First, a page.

23 April 2009

how to eat in finland

When I first arrived in Finland, I found the food appalling.

Meals tasted like they had come from mass-production lines. Fruits and vegetables tasted like cardboard. Fresh meat was nowhere to be found in supermarkets -- everything was either cured, processed, marinated, or ground into mystery meat and resurrected as cold cuts and sausages.

My initial theory was that Finland, being on the edge of the earth, was so far away that fruits, vegetables, and meats aged and died before they could finish their journey to Finland. And, once they get here, they are cryogenically frozen by the Finnish weather.

The secret was to eat like a local.

Having come Aix-en-Provence and its lovely Mediterranean climate, I was expecting the fruits and vegetables I had in France to taste the same in Finland. That, of course, was a stupid assumption.

I have since learned to buy only produce in season at the kauppatori, and have grown fond of some local favorites, like Aura blue cheese (named after the River Aura in Turku), Fazer chocolates, and the wide array of Finnish breads. Finnish bread, in contrast to the crusty & airy ones sold in France, are hearty and grainy, perhaps to help keep you warm in the harsh Finnish climate. Hardly a day passes now that I don't have some bread -- whether its crumbly blue cheese on warm monivilja viipaleet (a soft, chewy multigrained bread) for breakfast; a generous layer of onions, peppers, lettuce, and roast pork on a ruispalat (a coarse, dark rye bread); or large chunks of sunflower seed bread slathered with butter from our bread station at the school cafeteria.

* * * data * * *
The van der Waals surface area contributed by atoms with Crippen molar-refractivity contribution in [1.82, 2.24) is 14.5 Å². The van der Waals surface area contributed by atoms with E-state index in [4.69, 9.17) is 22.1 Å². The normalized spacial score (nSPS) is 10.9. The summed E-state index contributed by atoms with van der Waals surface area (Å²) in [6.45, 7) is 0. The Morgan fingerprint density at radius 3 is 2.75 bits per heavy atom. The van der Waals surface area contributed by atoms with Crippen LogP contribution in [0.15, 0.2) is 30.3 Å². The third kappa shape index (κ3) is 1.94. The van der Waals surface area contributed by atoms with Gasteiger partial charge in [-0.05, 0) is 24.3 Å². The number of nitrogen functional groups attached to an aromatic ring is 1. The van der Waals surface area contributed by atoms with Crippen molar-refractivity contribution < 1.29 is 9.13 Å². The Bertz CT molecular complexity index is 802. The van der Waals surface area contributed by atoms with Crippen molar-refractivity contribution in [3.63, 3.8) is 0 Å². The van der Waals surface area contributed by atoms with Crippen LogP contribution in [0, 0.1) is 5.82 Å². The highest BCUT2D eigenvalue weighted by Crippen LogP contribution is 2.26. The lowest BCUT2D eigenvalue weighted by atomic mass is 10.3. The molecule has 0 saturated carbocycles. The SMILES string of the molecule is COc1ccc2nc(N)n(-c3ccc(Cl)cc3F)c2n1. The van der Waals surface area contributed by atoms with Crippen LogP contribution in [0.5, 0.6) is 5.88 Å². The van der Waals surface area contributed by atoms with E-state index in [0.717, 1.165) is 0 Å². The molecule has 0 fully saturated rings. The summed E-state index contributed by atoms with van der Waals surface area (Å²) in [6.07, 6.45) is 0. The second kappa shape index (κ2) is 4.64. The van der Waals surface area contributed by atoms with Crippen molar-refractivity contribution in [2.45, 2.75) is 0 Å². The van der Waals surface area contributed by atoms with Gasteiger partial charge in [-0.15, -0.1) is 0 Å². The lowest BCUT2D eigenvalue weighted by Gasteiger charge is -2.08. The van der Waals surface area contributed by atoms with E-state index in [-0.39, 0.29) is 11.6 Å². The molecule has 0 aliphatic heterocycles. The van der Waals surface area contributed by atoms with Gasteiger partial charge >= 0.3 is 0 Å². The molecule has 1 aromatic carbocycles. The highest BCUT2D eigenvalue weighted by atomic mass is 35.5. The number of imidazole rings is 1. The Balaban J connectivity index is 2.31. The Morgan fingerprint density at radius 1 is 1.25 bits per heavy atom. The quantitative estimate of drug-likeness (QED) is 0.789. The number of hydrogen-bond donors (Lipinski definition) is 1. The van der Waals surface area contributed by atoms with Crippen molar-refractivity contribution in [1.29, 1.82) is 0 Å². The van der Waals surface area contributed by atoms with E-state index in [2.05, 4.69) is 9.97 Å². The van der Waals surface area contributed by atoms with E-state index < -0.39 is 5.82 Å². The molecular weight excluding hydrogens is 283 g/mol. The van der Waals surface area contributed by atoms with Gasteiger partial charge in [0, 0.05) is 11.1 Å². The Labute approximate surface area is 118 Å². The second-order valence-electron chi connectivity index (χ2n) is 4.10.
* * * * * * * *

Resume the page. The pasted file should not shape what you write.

I still have to get used to salmiakki and lakritsi, though. :)

04 April 2009

encore provence

"Memory is a notoriously biased and sentimental editor, selecting what it wants to keep
and invariably making a few cosmetic changes to past events. With rose-coloured hindsight,
the good times become magical; the bad times fade and eventually disappear,
leaving only a seductive blur of sunlit days and the laughter of friends."

- Encore Provence, Peter Mayle

Was it real?

Sometimes I have to ask myself that, when I think of the time I spent in Provence.

I look at photographs I have, and I am hit by a staggering realization of how beautiful it was. I cannot believe that I lived there -- walked those weathered streets, laughed, loved, cried there.

Provence feeds the soul. It's like one of those melodies that haunt you -- even when you think you have forgotten about it, it creeps up on you and surprises you with a memory so vivid, so potent, that it feels like an oddly enchanting dream.

And the memory keeps playing again and again, forward, in reverse, in mometary pauses, until it overwhelms everything else and only the music remains.